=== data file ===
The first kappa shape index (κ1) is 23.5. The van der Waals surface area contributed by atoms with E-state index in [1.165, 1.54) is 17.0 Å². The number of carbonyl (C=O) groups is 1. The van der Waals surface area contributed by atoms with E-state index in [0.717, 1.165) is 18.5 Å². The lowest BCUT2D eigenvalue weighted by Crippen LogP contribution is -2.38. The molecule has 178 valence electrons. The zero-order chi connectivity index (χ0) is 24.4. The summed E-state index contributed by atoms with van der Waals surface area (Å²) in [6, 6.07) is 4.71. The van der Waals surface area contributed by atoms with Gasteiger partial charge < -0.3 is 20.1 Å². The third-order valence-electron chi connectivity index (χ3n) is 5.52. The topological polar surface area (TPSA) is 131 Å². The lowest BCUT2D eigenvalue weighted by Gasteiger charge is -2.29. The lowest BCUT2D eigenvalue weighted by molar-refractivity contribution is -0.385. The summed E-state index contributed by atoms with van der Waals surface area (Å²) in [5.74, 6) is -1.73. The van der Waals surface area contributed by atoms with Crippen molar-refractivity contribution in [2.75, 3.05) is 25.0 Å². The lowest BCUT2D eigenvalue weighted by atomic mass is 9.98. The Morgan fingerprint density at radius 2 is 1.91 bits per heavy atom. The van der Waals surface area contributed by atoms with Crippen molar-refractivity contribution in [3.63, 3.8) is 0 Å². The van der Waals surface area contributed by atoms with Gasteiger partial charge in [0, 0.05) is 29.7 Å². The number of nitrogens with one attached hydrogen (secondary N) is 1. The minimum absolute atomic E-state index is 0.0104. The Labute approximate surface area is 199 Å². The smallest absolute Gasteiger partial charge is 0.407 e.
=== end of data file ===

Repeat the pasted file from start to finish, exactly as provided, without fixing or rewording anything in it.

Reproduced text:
The first kappa shape index (κ1) is 23.5. The van der Waals surface area contributed by atoms with E-state index in [1.165, 1.54) is 17.0 Å². The number of carbonyl (C=O) groups is 1. The van der Waals surface area contributed by atoms with E-state index in [0.717, 1.165) is 18.5 Å². The lowest BCUT2D eigenvalue weighted by Crippen LogP contribution is -2.38. The molecule has 178 valence electrons. The zero-order chi connectivity index (χ0) is 24.4. The summed E-state index contributed by atoms with van der Waals surface area (Å²) in [6, 6.07) is 4.71. The van der Waals surface area contributed by atoms with Gasteiger partial charge < -0.3 is 20.1 Å². The third-order valence-electron chi connectivity index (χ3n) is 5.52. The topological polar surface area (TPSA) is 131 Å². The lowest BCUT2D eigenvalue weighted by Gasteiger charge is -2.29. The lowest BCUT2D eigenvalue weighted by molar-refractivity contribution is -0.385. The summed E-state index contributed by atoms with van der Waals surface area (Å²) in [5.74, 6) is -1.73. The van der Waals surface area contributed by atoms with Crippen molar-refractivity contribution in [2.75, 3.05) is 25.0 Å². The lowest BCUT2D eigenvalue weighted by atomic mass is 9.98. The Morgan fingerprint density at radius 2 is 1.91 bits per heavy atom. The van der Waals surface area contributed by atoms with Crippen molar-refractivity contribution in [3.63, 3.8) is 0 Å². The van der Waals surface area contributed by atoms with Gasteiger partial charge in [0, 0.05) is 29.7 Å². The number of nitrogens with one attached hydrogen (secondary N) is 1. The minimum absolute atomic E-state index is 0.0104. The Labute approximate surface area is 199 Å². The smallest absolute Gasteiger partial charge is 0.407 e.